Oddworld Inhabitants, developers of a story-rich franchise and world starting in 1997 had disappeared for a while with favorite characters such as Abe, The Stranger, and Munch. I, myself was a big fan of the franchise and excited to be playing their new remake of the second game This was thought of as both a breath of fresh air for the franchise and a potential comeback for future sequels continuing Abe’s legendary journey to save his people. There is definitely love put into the story and characters of Oddworld: Soulstorm but the game still falls short in a few key gameplay features.
Once starting the game, Oddworld: Soulstorm does a great job reminding players of what occurred in the previous game. Abe has freed the Mudokon race from an evil corporation run by Glukkons. They use Mudokons not only as slave labor, but Abe eventually discovered they are also the main ingredient for their food products. Chaos ensues as they revolt and escape. Glukkons track down the escapees in this new sequel and Abe goes out to save them yet again from another factory making Soulstorm Brew out of them, another product from their farms. As you can imagine, this game has some dark tones and humor along with a real struggle for freedom and choice.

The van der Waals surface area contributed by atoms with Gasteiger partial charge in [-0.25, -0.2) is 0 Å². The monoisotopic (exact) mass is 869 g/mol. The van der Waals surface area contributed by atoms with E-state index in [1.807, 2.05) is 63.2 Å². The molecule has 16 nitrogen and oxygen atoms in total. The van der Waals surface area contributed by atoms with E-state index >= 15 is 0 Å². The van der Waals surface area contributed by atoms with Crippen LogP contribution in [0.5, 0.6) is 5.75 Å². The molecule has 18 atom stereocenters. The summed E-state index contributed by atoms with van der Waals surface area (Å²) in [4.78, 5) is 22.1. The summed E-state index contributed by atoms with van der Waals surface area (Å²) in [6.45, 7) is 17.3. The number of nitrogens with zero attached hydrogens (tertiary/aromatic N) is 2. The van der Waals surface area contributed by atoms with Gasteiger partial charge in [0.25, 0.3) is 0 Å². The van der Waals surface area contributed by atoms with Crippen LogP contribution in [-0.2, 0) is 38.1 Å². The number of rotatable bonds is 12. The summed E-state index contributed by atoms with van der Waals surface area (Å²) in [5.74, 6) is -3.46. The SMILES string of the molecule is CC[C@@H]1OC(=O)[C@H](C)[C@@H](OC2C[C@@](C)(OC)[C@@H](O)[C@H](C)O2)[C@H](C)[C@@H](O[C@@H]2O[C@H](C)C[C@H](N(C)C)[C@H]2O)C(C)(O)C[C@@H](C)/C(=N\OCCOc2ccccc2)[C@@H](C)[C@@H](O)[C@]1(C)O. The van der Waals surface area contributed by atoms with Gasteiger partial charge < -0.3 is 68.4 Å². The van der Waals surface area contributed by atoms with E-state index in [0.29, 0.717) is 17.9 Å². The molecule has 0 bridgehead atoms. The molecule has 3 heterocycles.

One of the best aspects of the Oddworld franchise is its environment and world-building. Story is everything and Oddworld: Soulstorm does not disappoint. Thanks to next-gen systems, animation, and expressive emotions give weight to the struggle these small, frail Mudokons are experiencing. Along with great voice acting and cinematic camera work, this can very much be a television show or movie franchise. Oddworld Inhabitants systems OddCam and OddWalk give an extraordinary 2.9-D action platformer experience and show an incredible environment that looks desolate, abandoned, and lived in, yet beautiful and detailed.